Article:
Five lesser-known Downton Abbey characters

Meet 4 lesser-known characters from Downton Abbey

The PBS drama Downton Abbey is a cult hit, with characters like Mr. Bates, Lady Mary and Cousin Matthew capturing the hearts of TV viewers. But there are other characters on the show, too. And if you’re new to the program, like so many viewers who are just tuning into the second season, then you might not be aware of some of these important minor characters.

1. Earl of Sussex, Lord Johnson Turner
Lord Turner’s attempts to court Lady Mary have been stymied repeatedly through a series of tragic-comic events. During their first meeting at a society ball the lordship’s introduction was interrupted when a crow absconded with his cap. Upon their second meeting, at the county fair, Lord Turner recited a poem for Lady Mary but was interrupted when a spooked horse trampled Livinia Swire’s brother. Ever determined, Lord Turner arranged a secret midnight rendezvous with Lady Mary, but when he climbed the trellis to her room it collapsed and he fell into a barrel of soiled biscuits. Moved by his dogged pursuit, Lady Mary tried to express her love to Lord Turner via carrier pigeon, but it was winged by Lord Turner himself during a pigeon hunt and fell into a pond and drowned.

2. Camilla, Dowager Countess of Fairfield
As the best friend of Robert Crawley’s meddling mother, Violet, the Dowager Countess of Grantham, Camilla is 10,000 percent more bitch. It was Camilla who, at Lady Edith’s 19th birthday party casually remarked, “Are we celebrating the birth of this young woman or the death of her losing her virtue honorably?” It was Camilla who, upon seeing Mr. Bates limp through the house said, “Is he to set out the lordship’s clothes tomorrow morning, or be shot in the stables and sent for glue?” And PBS viewers were never more shocked than the time when Camilla called out closeted Thomas the footman during dinner and said, “You all know he’s a chutney ferret, right?”

3. Jake Sapp, stable boy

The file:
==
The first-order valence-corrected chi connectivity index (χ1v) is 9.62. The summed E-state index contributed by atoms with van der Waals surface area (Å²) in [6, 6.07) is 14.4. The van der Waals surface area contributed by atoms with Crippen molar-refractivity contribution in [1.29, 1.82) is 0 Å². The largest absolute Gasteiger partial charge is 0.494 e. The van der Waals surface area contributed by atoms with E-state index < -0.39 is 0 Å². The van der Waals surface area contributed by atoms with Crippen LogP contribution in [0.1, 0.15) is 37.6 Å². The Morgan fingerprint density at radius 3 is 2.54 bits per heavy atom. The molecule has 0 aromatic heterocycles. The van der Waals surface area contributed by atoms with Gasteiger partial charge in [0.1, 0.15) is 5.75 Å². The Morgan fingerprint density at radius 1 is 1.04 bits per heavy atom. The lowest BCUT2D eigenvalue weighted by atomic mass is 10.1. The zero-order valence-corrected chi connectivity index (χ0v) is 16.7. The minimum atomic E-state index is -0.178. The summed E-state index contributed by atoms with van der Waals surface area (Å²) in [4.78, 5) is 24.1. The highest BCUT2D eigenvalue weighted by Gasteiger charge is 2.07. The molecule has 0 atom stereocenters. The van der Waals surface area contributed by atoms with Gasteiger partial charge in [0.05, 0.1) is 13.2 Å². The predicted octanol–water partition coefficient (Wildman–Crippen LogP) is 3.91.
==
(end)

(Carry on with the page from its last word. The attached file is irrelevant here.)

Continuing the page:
Although he’s only 12 years old, Jake Sapp is the only man the hardheaded Lady Mary has ever loved. “It’s not fair,” Lady Mary told servant Anna during one particularly powerful scene last season. “I love him, but father will never allow it. So what if he is just a stable boy? So what if he has no money or no education? So what if the graces of manhood have yet to adorn his underarms? There is no mistaking love. I love Jake.” To which Anna responded, “Perhaps you love him, Lady Mary, because you know it can never be.” To which Lady Mary responded, “That makes a lot of sense.” Then she turned to the window, looked out toward the stable, clutched her breast and moaned, “Still, I pine.”

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4. Carol, maid
Carol has never had a line of dialogue, but she is present in every scene in which more than two members of the staff are performing some task, such as cleaning a bedroom or setting the dining room table or greeting a guest arriving at Downton Abbey. Carol longs for fluffier pillows, better table settings and a more dignified greeting of guests arriving at Downton Abbey, but her wants are constantly denied by characters with dialogue and story arc. So she bides her time, waiting for WWI to kill off enough characters until she can finally whip Downton Abbey into a proper state.

5. Major Edward ‘Carl’ Smith
With 61 confirmed kills, the WWI flying ace is Britain’s highest scoring fighter pilot of WWI. He and Lady Mary meet in London after the war when he pulls her out of the street to prevent her from being trampled by a team of horses. That night he prevents an assassin from shooting Lord Crawley and whisks a shocked Violet to the hospital, which doctors credit with saving her life. Smith flies Lady Mary back to Downton Abbey on his plane, where she sees the beauty and the splendor of the land she has always lived and always resented from a whole new perspective. When the flying ace and Mary land, they are greeted by smiling family and staff. But Mary immediately rushes away from Smith, runs to Anna and begs, “Where’s Jake?” But Anna is silent, because Jake has taken a lover, 58-year-old housekeeper Mrs. Hughes.


Author: Joe Donatelli

Joe Donatelli is a writer in Los Angeles. He publishes The Humor Columnist.